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A switching power supply consists of several stages. A filter for the mains power sits right behind the input, filtering out surges, harmonics, and various other undesirable phenomena found in the mains power. In the second stage, the AC current is rectified and screened. At this point, we’re dealing with about 350 V, which are then transformed through an inverter stage, yielding an alternating current with a frequency between 35 and 50 kHz. This is where our small transformers come in, converting the alternating current.
Eventually, differing voltages of 3.3, 5, and 12 V are required, which means that simple PC switching power supplies have either a single output rail with different taps for each voltage or separate rails for each voltage. Top-end PSUs even have separate transformers for different voltages, which are then corrected and smoothed a second time following transformation. The most important thing is that these voltages have to stay consistent. Regardless of whether the PC is idling or under full load, voltages may not deviate from their spec by more than 5 percent.A regulator circuit ensures this is the case. This is also the reason a switching power supply is always connected to a load. Otherwise, you risk a voltage flashover.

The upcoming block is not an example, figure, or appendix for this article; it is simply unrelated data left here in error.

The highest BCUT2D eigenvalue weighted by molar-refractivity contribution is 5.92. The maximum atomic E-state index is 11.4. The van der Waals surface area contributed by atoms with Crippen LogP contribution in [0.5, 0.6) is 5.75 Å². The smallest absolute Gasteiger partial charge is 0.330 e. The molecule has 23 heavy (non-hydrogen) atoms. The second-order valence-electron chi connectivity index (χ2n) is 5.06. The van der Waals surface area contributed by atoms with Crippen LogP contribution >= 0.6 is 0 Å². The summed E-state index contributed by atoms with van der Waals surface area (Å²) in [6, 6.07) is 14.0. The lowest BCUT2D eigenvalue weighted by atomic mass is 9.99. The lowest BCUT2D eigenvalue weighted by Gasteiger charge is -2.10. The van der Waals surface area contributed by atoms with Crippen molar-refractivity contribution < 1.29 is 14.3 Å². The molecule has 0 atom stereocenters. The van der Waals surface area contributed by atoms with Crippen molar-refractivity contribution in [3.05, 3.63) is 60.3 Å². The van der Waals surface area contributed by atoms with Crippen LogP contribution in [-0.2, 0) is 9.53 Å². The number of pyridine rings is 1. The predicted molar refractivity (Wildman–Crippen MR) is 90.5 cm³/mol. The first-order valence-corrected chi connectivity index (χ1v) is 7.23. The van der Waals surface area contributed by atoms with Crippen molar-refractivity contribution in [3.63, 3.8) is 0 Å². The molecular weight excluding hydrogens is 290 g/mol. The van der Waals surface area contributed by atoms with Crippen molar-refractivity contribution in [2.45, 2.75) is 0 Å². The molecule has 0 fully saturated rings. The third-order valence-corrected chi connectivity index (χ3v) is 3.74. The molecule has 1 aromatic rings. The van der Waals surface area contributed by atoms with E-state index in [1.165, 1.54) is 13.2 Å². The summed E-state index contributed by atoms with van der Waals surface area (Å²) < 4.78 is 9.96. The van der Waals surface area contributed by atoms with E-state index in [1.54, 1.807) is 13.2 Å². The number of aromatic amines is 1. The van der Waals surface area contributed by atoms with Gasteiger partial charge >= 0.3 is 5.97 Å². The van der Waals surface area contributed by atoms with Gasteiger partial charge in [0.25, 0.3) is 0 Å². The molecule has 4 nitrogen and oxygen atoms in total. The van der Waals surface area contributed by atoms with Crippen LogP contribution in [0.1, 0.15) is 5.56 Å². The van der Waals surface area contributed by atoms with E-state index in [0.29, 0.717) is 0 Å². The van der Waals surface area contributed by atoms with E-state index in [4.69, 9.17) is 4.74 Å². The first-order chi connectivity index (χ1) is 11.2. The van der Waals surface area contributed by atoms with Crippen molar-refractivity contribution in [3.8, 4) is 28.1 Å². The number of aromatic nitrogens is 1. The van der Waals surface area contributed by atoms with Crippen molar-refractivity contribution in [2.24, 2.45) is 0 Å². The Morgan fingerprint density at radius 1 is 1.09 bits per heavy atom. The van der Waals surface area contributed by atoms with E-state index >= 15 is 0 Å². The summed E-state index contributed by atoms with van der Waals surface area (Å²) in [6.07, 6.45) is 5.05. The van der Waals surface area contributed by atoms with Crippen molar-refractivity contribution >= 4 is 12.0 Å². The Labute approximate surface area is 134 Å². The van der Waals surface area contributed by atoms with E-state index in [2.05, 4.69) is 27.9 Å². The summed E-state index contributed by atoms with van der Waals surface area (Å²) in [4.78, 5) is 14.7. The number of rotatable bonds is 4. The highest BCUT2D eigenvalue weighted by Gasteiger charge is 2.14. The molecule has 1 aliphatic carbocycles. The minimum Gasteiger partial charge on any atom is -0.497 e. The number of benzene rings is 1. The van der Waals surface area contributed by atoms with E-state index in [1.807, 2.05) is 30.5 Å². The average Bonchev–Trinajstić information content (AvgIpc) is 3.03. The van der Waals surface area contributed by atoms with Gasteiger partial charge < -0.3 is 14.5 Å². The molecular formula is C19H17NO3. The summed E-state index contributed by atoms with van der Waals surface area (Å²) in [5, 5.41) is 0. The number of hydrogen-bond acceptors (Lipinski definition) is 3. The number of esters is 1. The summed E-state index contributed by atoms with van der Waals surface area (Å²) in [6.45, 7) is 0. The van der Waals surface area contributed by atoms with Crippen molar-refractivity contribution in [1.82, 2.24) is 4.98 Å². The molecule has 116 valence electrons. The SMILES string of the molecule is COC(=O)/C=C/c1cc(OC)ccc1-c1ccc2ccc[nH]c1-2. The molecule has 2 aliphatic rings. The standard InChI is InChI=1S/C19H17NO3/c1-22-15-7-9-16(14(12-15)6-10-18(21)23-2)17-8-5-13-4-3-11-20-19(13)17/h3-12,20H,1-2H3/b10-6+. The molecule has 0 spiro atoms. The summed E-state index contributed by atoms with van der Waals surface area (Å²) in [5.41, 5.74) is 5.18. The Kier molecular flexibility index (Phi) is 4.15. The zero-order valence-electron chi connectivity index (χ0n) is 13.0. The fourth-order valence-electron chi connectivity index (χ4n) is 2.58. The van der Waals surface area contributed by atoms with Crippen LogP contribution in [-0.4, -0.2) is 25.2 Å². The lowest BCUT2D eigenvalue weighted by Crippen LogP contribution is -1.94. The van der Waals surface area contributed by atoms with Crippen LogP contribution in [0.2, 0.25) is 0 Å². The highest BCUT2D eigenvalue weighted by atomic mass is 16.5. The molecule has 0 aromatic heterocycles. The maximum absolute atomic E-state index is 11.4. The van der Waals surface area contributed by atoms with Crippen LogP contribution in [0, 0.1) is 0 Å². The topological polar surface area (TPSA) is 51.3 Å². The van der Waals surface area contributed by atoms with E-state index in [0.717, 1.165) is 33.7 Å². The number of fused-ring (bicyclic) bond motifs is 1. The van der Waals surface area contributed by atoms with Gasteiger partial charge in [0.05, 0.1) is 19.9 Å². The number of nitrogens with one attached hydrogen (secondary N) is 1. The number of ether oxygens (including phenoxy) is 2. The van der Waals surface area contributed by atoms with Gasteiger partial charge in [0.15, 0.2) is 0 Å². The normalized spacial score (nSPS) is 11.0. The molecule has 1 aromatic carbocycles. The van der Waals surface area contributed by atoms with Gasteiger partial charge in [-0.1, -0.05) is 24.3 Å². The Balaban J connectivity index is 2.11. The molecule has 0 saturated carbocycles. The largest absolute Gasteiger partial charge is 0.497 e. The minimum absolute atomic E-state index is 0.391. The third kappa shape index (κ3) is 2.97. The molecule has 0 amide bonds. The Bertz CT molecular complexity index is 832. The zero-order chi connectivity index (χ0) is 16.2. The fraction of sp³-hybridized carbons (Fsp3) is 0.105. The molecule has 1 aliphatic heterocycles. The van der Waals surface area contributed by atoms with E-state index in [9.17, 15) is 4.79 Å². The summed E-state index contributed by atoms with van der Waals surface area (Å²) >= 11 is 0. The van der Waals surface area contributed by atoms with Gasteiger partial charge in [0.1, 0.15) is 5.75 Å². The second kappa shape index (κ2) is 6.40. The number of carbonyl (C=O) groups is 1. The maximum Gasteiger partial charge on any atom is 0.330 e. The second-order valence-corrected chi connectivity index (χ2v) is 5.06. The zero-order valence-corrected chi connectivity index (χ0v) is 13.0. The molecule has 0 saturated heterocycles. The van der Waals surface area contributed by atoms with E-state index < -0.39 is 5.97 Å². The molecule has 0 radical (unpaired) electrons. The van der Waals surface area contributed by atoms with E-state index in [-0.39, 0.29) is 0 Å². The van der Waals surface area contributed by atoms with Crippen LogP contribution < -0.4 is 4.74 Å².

That brings us to our next topic: efficiency. If you’re looking for a new car, you’re going to ask your local dealer, “So, how many miles per gallon does this one get?” Now, PSUs may not burn gasoline, but you still have to look out for their efficiency. Indeed, this is one area where most builders unknowingly waste the most power, increasing the PC's cost over its lifetime. Want to make sure you don’t make that mistake? Take a look at the next page!